A Football League SWOT Analysis: The Threats
The stethoscope we have applied to the Football League over the past week has revealed a not altogether satisfactory heartbeat and the fact that the weaknesses section of our study has been easily the most read does indicate that there is concern for the competition’s health among supporters.
Which leads us to the threats section, the most portentous of the four categories, and one which can often appear indistinguishable from the weaknesses discussed on Wednesday.
Indeed, it’s when such shortcomings escalate that weaknesses become threats. In the world of business (and I’ll go on record here by stating that I don’t believe football is a business in the pure sense of the term), that may lead to a cessation of trading, be it due to a takeover (hostile or otherwise), a failure to balance the books or, en route, redundancies and austerity aplenty.
The Football League probably isn’t going to go away entirely and threats to its arrangement as it stands might actually be advantageous to the greater good — a breakdown in the current structure and a remerging along the lines that the Scottish Premier and Football Leagues are contemplating could reduce the power of Big Brother.
Unfortunately, that doesn’t look likely any time soon and it’s the nature of the Football League as a vassal state of the Premier League which is at the root of most of the problems.
In March, two proposals were proposed at a meeting of Football league chairmen — a salary cap for clubs relegated from the EPL which would amount to £16 million in the first year, £10 million in 2014-15 and 8 million the year after, and a suggestion that the £2.3 million solidarity payment to demoted clubs be shared out more equally among second tier teams.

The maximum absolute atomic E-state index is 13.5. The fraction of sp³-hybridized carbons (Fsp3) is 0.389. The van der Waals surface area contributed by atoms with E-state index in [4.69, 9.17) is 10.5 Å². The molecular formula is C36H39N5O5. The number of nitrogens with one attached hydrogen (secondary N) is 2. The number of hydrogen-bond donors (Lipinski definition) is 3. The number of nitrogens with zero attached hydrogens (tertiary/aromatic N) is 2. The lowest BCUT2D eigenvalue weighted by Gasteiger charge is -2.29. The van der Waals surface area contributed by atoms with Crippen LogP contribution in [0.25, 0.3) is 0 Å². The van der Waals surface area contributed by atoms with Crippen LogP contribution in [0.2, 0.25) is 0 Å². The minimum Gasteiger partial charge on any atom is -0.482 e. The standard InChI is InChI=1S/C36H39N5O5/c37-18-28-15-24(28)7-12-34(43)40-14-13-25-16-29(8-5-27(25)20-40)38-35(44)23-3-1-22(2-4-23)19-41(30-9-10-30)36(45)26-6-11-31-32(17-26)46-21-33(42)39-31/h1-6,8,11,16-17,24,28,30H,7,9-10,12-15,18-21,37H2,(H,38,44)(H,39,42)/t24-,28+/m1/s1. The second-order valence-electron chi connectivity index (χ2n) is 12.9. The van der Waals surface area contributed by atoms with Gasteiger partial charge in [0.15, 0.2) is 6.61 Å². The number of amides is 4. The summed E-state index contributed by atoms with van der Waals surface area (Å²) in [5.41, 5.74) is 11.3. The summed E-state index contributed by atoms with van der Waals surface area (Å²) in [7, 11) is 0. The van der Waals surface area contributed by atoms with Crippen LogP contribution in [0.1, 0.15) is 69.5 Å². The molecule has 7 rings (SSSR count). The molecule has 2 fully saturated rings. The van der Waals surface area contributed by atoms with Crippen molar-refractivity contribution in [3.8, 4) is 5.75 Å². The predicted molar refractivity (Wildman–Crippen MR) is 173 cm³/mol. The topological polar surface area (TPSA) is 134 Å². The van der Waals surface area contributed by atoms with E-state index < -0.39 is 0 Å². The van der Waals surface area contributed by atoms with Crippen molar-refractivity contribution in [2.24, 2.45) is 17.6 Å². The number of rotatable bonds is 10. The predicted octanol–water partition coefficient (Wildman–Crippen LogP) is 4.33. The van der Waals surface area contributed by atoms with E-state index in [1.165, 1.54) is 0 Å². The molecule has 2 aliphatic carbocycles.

The response from Richard Scudamore who, let’s remember, is actually the head of a rival organisation, was a flat NO — the response in turn to that was a toadying whimper.
For as Steve Wright of Nottingham Forest blog, Mist Rolling In From The Trent remarked on twitter, the larger Championship clubs would appear to regard their status as an unpleasant holding bay whereby they carry on attempting to spend themselves back into the Terrible Twenty, paying scant regard to those they consider to be beneath them and meekly accepting all the ignominies thrown at them.
Further identification as a second rate product could lead to a host of additional dangers:
This has reared its head before and there is a quizzical mindset among those owners who have been involved in American sports as to why this is allowed. Sacrosanct it may be to most of us, but money reverberates and how many Cardiff fans would be in favour of no relegation suddenly being introduced from next season? Given the scarlet pitch invasion when the Welsh side were promoted, quite a few, I’d wager.
Pulling up the drawbridge is a favourite human pastime and although most British soccer fans would declare themselves to be against it, how many Premier league fans would actually stop going to matches if it were imposed?
The last individual to suggest relegation might be scrapped was League Managers’ Association Chief Executive Richard Bevan and he pointed the finger at those owners — at the time, 8 out of the 20 in the Premier League — who he claimed to be broadly in favour of the idea. This followed on from Phil Gartside’s hankering for a two tier cut off point a couple of years before. This could still happen.
Extension of the franchise model
It’s happened once and once only but my fellow blogger Lloyd has pointed to what he claims is the ‘normalization’ of MK Dons. However, increasingly, when expressing disapproval of how the Buckinghamshire club came into being, we find ourselves subjected to the kinds of looks reserved for fans of Mumford and Sons.